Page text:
The genus, Sempervivum L., was described as such by Carl von Linnaeus in the first volume of the first edition of Species Plantarum in 1753. He wasn’t the first to name the genus as they had been known long before.
As of 12-20-22 when this page was last updated, Plants of the World Online lists 52 species in the Sempervivum genus. it is a member of the plant family Crassulaceae with 36 genera. Those numbers could change as updates are made (and likely will).
There are several great websites online about Sempervivum, I will just add a few of their links instead of doing a big write-up. I am not an expert, by far. I just like growing plants, taking a lot of photos, and writing about them. This is a parent page for the Sempervivums I have grown.
Sempervivum are great plants once you figure out what they want. I have grown six different species and cultivars and some have been very tricky and eventually fizzled out. The only one that has remained is Sempervivum ‘Killer’ which I planted in the ground. The others I had in pots and I brought them inside for the winter. I think by far the reason most of them fizzled out was because of soil moisture. In pots, they were in a mixture of Miracle Grow Potting Soil amended with additional perlite and chicken grit (2-1-1). Peat stays damp for a while once it is soaked and the soil was usually too damp when I brought the pots inside and put them in the basement over the winter. The Sempervivum in the ground is in a planter that drains well in ordinary topsoil. The secret to growing Semps is for them to be in well-draining soil. They like ample moisture during the summer as it rains, and maybe a little supplemental water when it is hot and dry. Even though we do get plenty of moisture during the fall and winter, it still survives and returns the next spring. I will keep trying to grow more because they are great plants. I just have to figure out how to get those that are not reliably winter hardy here in west-central Missouri (USDA Zone 6) to overwinter inside.
There are HUNDREDS, one website says over 4,000, named cultivars of Sempervivum. Many cultivars look so much alike, so if you bring home unnamed plants trying to figure out the name is nearly impossible. Most of what you will find are cultivars of Sempervivum tectorum.
FOR FURTHER READING:
PLANTS OF THE WORLD ONLINE
THE SEMPERVIVUM PAGE
GARDENING KNOW HOW
I am a big fan of the Sempervivum ‘Oddity’. I have been growing this cultivar, hybrid, or whatever you choose to call it since I brought my first one home from Lowe’s in 2013. Sometimes they do well and overwinter inside with no problem and sometimes they don’t. I am not sure how many I have brought home, but I will likely keep doing it…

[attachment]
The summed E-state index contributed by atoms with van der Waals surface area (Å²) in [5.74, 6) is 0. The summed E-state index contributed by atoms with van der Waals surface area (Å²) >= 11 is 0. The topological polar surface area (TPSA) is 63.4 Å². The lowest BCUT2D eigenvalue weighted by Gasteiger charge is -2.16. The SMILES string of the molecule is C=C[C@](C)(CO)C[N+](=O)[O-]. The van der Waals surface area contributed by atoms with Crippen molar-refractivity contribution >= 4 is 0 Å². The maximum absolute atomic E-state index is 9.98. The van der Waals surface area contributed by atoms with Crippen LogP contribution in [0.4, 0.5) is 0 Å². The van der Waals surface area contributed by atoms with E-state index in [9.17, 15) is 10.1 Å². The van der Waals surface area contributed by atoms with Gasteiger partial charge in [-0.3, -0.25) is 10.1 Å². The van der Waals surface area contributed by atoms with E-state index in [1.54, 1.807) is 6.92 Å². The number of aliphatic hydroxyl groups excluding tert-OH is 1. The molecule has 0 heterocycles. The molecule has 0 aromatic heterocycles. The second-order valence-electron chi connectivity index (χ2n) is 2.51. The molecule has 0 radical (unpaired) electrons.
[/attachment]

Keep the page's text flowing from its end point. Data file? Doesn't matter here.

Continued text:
Sempervivum ‘Oddity’ was developed by Sandy McPherson and introduced in 1977. It won the 1978 Best Bronze Award for best new variety. Information suggests it is possibly a mutation of Sempervivum x comollii, which is thought to be a natural hybrid between Sempervivum tectorum x Sempervivum wulfenii where the two species grow in the same area.
Sempervivum arachnoideum (Cobweb Houseleek) are always fun to grow because of their webby appearance. Even though they are supposedly cold-hardy in my zone, they do not survive the winter outside. I have tried overwintering them inside as well, but that doesn’t work so well either.
I brought this Sempervivum heuffelii (Job’s Beard, Etc.) home from Lowe’s in 2014. It did very well over the summer but didn’t return in 2015.., The tag said “Jovibarba heuffelii Hybrid” but that genus is now a synonym of Sempervivum.
I brought this Sempervivum tectorum (House Leek, Hens-and-Chickens, Jupiter’s Bears, Live Forever, Etc.) home from Wagler’s Greenhouse in 2014. I kept it in a pot inside over winter in the basement and it did fine.
I brought this really nice Sempervivum Hybrid ‘Killer’ home from Green Street Market, a garden center in Clinton, Missouri, on April 24, 2018. We have had our ups and downs. By 2020 and 2021 it had all but dissappeared…
That’s all I have for the Sempervivum genus for now. I will continue bringing more home even though they may not survive the winter either outside or in pots… GEEZ!